We’re also seeing underwriters retreat a portion of their capacity for a single client. Insurers who once would put up limits of $10 million in a single program are now cutting back significantly by 50 percent or more. This of course puts us, as brokers, in a difficult position to remarket a portion of a program vacated by a major underwriter. In most cases, we are seeing significant price increases when replacing coverage.
And, with all the disruption in the market, no fresh capital has entered the market with an innovative or fresh approach to pricing or underwriting which indicates to us that this hard market may last for several years.
So, what’s the solution?
Regardless of whether you’re a private or public firm renewals cannot be approached as business as usual. 2021 will be yet another challenging year for D&O (as well the other property-casualty insurance policies in your coverage program)
There are two key issues to consider.
- Start your renewal process early – meaning at least 120 days out from the renewal and
- Communicate with your broker, your underwriters, and your stakeholders.
Communicating internally from the start that the renewal will pose challenges is important. What’s most important to your directors? What initiatives are on the horizon? What issues could present an above-average risk during the year?
Keep in mind that D&O protects your directors, officers, and other decision-makers ‘ personal net worth, so having them engaged in the conversation early is critical.
- Will your firm be able to accept a premium increase?
- Can you afford to increase the retention on your program?
- Do you wish to see higher limits this year?
- Is adding dedicated Side-A protection a good idea this year?
These are all questions you should be discussing with your broker early on in the process so they can go to the marketplace armed with your wish list and desired targets.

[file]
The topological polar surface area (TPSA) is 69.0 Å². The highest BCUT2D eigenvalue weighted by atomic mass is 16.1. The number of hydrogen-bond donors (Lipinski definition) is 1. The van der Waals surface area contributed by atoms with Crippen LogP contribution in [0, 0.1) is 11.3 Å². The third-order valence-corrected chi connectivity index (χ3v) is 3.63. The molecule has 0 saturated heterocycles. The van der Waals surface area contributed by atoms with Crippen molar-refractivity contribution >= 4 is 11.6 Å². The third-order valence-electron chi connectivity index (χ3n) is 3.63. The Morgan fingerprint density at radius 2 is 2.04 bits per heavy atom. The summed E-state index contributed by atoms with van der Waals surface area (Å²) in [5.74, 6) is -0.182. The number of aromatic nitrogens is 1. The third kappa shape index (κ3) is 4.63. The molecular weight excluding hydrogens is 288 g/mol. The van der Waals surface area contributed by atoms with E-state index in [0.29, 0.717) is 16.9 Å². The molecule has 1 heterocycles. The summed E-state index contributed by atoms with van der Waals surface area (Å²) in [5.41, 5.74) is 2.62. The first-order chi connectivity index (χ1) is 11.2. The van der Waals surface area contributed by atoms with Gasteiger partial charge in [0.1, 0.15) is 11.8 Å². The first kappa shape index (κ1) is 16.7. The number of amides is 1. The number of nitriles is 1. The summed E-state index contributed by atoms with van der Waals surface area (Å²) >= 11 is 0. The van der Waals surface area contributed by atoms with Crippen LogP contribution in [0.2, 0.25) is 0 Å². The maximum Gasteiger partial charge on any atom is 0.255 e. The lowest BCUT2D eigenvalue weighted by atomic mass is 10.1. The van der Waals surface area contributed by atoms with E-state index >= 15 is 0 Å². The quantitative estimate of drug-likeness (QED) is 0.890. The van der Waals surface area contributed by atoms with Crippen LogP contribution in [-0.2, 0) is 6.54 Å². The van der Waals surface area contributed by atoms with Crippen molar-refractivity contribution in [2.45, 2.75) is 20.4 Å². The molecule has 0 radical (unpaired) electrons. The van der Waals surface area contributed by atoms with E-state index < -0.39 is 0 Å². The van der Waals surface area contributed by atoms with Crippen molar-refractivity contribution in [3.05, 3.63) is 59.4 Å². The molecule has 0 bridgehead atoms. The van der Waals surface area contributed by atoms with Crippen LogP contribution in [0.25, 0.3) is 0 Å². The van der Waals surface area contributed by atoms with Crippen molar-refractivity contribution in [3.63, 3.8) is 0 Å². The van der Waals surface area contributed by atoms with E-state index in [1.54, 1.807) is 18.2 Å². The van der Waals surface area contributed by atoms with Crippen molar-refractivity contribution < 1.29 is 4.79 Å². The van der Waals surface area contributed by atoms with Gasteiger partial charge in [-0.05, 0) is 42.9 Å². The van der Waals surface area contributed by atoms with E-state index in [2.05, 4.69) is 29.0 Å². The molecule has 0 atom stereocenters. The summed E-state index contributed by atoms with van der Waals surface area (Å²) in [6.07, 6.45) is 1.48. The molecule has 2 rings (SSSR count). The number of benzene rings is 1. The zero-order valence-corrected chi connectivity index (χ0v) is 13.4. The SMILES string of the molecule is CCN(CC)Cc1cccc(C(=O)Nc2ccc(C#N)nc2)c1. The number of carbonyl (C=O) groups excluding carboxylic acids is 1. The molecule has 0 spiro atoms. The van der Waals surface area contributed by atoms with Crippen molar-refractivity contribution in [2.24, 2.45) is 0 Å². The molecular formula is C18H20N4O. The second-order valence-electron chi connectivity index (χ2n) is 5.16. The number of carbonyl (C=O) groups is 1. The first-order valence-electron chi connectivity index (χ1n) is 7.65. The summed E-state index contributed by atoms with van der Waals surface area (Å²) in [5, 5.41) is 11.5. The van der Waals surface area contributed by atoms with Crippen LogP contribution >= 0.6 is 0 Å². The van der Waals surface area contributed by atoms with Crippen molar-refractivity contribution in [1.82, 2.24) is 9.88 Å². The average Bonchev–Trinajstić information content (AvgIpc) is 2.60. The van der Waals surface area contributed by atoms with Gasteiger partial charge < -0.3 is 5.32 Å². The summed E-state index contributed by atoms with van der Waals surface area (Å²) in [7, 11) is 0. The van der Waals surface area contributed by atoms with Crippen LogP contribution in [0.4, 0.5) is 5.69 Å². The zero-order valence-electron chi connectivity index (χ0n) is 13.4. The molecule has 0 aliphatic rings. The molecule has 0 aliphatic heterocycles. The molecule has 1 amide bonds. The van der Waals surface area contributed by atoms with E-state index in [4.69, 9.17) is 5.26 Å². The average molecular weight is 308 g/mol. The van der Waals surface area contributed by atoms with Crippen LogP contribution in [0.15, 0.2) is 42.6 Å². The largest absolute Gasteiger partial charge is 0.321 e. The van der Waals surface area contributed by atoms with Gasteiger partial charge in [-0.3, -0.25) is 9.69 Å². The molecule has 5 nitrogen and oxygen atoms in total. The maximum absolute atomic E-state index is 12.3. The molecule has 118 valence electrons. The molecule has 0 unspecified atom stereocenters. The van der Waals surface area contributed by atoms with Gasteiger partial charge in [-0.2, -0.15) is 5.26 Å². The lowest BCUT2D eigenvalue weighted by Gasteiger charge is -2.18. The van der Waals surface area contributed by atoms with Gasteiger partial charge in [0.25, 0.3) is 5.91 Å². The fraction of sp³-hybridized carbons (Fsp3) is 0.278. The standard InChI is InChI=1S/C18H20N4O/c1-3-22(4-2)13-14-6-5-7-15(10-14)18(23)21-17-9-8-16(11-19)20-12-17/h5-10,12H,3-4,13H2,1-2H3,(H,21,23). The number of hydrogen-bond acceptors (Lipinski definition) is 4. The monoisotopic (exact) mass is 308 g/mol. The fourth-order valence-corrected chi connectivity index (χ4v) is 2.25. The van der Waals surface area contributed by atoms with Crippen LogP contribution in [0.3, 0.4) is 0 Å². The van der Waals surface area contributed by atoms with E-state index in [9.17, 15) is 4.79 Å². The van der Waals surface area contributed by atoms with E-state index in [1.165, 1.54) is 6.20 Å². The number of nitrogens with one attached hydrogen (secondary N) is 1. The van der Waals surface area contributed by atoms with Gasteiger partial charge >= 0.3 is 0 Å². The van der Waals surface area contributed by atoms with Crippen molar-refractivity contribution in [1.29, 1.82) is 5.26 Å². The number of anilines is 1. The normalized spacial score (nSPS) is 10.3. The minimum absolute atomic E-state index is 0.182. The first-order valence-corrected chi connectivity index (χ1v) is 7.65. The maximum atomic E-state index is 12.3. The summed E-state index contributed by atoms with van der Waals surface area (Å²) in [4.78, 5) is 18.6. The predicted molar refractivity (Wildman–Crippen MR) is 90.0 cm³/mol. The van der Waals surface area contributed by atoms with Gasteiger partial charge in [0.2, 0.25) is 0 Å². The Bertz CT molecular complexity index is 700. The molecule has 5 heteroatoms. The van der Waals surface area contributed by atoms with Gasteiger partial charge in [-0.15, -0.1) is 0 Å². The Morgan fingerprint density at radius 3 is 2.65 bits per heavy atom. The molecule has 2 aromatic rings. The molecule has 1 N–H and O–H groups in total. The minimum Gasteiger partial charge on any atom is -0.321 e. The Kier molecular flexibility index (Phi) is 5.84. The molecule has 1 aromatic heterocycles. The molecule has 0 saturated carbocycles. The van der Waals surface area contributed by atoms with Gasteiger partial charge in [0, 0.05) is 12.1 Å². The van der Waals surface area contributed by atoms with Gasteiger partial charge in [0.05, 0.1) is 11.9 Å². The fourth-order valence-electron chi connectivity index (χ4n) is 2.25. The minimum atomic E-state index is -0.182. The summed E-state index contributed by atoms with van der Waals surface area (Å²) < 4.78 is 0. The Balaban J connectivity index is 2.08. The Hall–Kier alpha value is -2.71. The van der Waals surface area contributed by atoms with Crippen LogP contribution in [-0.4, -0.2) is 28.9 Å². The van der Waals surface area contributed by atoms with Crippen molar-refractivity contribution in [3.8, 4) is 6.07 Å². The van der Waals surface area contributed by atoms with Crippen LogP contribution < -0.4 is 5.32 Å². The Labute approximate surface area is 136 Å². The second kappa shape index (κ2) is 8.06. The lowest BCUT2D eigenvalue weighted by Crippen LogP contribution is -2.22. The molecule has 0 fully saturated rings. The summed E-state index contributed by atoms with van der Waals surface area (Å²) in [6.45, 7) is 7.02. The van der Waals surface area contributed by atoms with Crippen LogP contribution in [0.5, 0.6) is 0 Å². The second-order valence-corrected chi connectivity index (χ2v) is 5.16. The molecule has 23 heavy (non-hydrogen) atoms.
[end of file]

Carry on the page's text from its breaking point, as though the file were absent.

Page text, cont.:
Right now, we’re seeing underwriters reluctant to open their renewal underwriting file much earlier than 45 days before the renewal. This is difficult for us as brokers as it is for insureds, but we are pushing back on underwriters to engage early so it doesn’t come down to the wire. I suggest that you do the same.
One element of a successful renewal is complete information. Get your renewal applications done early and be thorough. It’s very frustrating for your broker and their underwriters to get incomplete renewal applications and attachments. This only slows down the process and puts your renewal submission at the bottom of the pile.
Another helpful technique is to engage in underwriting calls with one or more underwriters who are interested in looking at your renewal. This can be very helpful to distill questions and answers around specific issues your company is facing pre-renewal. It’s also an opportunity for your management team to highlight your company strengths and respond directly to your weaknesses. In fact, identifying those weaknesses well before the call and giving yourself time to strategize a response to them only will add strength to your renewal strategy.
To wrap up 2021 is going to be a rough time for D&O as well as the rest of your property-casualty renewals. Being prepared, starting early, and fully communicating with your broker are key to successful outcomes.
Have specific D&O issues you feel aren’t being addressed properly?